Physiotherapy is not unique to me, and in many aspects, I don't consider myself unique to physiotherapy. My treatment philosophy is simple; I think my patients are important, what's important to them is important, and keeping their bodies and minds engaged in those activities is important. It fuels their happiness, which is a critical pillar to the human experience. Losing the ability to partake in our favourite activities due to injury or illness can be devastating. I've watched it happen, and I've experienced it personally. With my physiotherapy treatment philosophy, I identify each person’s unique valued activities, and do everything possible to get them back to doing what they love.
Since 2008, I have been providing physiotherapy services to Ottawa's downtown core. This is an interesting subset of the city's population, made up almost entirely of Government of Canada public servants, plus a handful of large and small operation white-collar businesses. As a group, they typically age between 30 and 60, have a university-level education (often with more than one degree), and are in the most exciting part of their career. They come from all over the world and have a variety of special talents and interests. They are encouraged to prioritize their health, and most of them do. Ottawa is an active city, and people balance their professional pursuits with whatever physical challenge they love doing. I have treated people with all kinds of interests: triathlon, rock climbing, dragon boating, CrossFit, power lifting, ultimate frisbee, football, dodgeball, fencing, and ski racing just to name a few. The list is as interesting and varied as the people that comprise it. However, most of this crew is in the busiest part of their personal and professional lives, and time is valuable. They tend to walk into my office only once an injury or pain has stopped them from doing what they love, whatever that may be.
It is from this consistent story that I developed my physiotherapy practices and processes. My first goal is to establish a connection with each client and understand their priorities. With this information, we outline a treatment pathway. Is their recreational activity the stress reliever that balances their life? Are they training for an event or race they don't want to miss, even if they have to complete it in some pain? Will they do anything to get back to their previous activities, or are they ready to give up one sport and replace it with another? Often there are various paths we can take during treatment, and it is important to understand and accommodate the person's specific priorities, as these are ultimately what push someone to seek help in the first place.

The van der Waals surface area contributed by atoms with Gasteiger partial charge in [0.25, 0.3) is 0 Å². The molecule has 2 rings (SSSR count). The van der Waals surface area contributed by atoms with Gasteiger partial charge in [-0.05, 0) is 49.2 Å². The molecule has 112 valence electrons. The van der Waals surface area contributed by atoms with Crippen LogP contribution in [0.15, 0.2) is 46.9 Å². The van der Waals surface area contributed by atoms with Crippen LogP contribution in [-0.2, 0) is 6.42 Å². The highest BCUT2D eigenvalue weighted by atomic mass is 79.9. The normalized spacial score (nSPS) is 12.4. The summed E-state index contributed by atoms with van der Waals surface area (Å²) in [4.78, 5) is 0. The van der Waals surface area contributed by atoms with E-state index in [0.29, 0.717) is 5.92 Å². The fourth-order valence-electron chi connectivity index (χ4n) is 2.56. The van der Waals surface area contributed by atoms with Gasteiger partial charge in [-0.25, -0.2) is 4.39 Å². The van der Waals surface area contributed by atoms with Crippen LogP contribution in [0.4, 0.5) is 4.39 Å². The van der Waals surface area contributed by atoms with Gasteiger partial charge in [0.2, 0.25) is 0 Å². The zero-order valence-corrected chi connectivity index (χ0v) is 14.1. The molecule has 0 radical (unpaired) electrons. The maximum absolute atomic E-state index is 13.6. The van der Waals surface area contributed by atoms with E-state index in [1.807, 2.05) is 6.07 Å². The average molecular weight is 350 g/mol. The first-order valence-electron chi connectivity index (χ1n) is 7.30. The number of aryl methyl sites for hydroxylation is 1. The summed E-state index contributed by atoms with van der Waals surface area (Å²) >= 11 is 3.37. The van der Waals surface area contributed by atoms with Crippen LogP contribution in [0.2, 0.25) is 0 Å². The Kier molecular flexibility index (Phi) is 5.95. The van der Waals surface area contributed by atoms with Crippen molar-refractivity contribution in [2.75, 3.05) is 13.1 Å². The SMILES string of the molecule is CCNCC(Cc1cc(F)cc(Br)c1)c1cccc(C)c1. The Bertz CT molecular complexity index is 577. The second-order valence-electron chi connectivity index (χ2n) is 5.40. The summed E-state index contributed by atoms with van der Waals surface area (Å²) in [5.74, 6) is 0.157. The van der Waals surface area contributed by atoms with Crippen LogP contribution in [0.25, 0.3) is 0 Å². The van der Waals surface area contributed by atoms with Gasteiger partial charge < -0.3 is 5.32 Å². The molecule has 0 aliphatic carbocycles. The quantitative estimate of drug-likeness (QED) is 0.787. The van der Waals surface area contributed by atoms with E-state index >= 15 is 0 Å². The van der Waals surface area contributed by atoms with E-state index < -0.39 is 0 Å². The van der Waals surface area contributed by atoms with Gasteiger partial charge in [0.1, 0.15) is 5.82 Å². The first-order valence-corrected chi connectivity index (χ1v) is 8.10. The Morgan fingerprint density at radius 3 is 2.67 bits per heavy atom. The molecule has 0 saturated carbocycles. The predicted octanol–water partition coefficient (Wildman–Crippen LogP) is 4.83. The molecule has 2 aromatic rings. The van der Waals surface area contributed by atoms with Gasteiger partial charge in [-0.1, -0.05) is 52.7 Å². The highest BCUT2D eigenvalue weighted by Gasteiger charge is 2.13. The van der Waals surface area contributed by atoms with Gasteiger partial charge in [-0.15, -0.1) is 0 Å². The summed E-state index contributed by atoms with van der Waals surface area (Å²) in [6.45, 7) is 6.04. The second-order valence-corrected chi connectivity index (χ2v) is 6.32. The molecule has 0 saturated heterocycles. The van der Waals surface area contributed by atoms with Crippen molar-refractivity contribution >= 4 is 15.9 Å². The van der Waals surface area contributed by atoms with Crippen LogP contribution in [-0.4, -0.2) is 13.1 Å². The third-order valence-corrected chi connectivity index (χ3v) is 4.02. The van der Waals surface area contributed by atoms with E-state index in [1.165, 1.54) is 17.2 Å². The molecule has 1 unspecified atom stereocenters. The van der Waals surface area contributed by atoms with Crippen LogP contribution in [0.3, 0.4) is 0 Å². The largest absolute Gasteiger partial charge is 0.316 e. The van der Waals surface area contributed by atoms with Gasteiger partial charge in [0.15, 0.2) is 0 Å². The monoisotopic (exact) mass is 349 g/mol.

The next step is to establish a meaningful change. This involves altering symptoms or pain to improve at least one aspect of the person’s life. These are typically daily life sort of things that may have been limited, such as bending forward to put on socks, sleeping on their favourite side, or sitting through dinner with their family. Early progress confirms we are on the right path. Initial change typically happens with a manual therapy or dry needling technique, or the right home exercises. I try to establish change quickly, within the first session or two.
I prescribe a lot of home exercises for my patients, encouraging them to play an active roll in their recovery. This is an important part of rehabilitation. I believe to live your best life, you need to take action. I help facilitate this process by establishing the plan, but it is ultimately the patient who makes it happen.
Throughout the rehabilitation process, I am continually evaluating the individual's movement, with the goal of optimizing movement patterns and establishing a base level of function and fitness. It is important for my patients to commit to their plan and finish their rehab. However, this is easier said than done. People are busy, and rehab takes time. This is especially difficult when the initial pain is gone, but there is still work to be done to improve movement, strength, muscle imbalances, or body conditioning (all things that cause injury in the first place). If this final step is not complete, the individual is more likely to relapse. This is how people can end up with the same injury over and over, and why I encourage my patients to make their health a priority and finish their rehabilitation. It is self-care in its true form, and it's important.
I love what I do, and I hope that is evident to everyone I have had the pleasure of working with. I am grateful for the brilliant physiotherapists I mentored under during the early stages of my career. I owe much of my manual therapy and clinical reasoning skills to these individuals. To them, I am forever in debt. I am also thankful for everyone who has taken the time to read my random spattering of blog posts. But most of all I need to thank my patients. You are seriously the best part of my job. One of the silver linings to being a physiotherapist is the one-on-one conversations I get to have free of devices, screens, and distractions - the way interactions were meant to be had. I love getting to know people. I feel everyone has a story to tell and I find that fascinating. Thanks to everyone who has put their trust in me, opened their lives, and shared their stories. YOU are the biggest reason I love my job.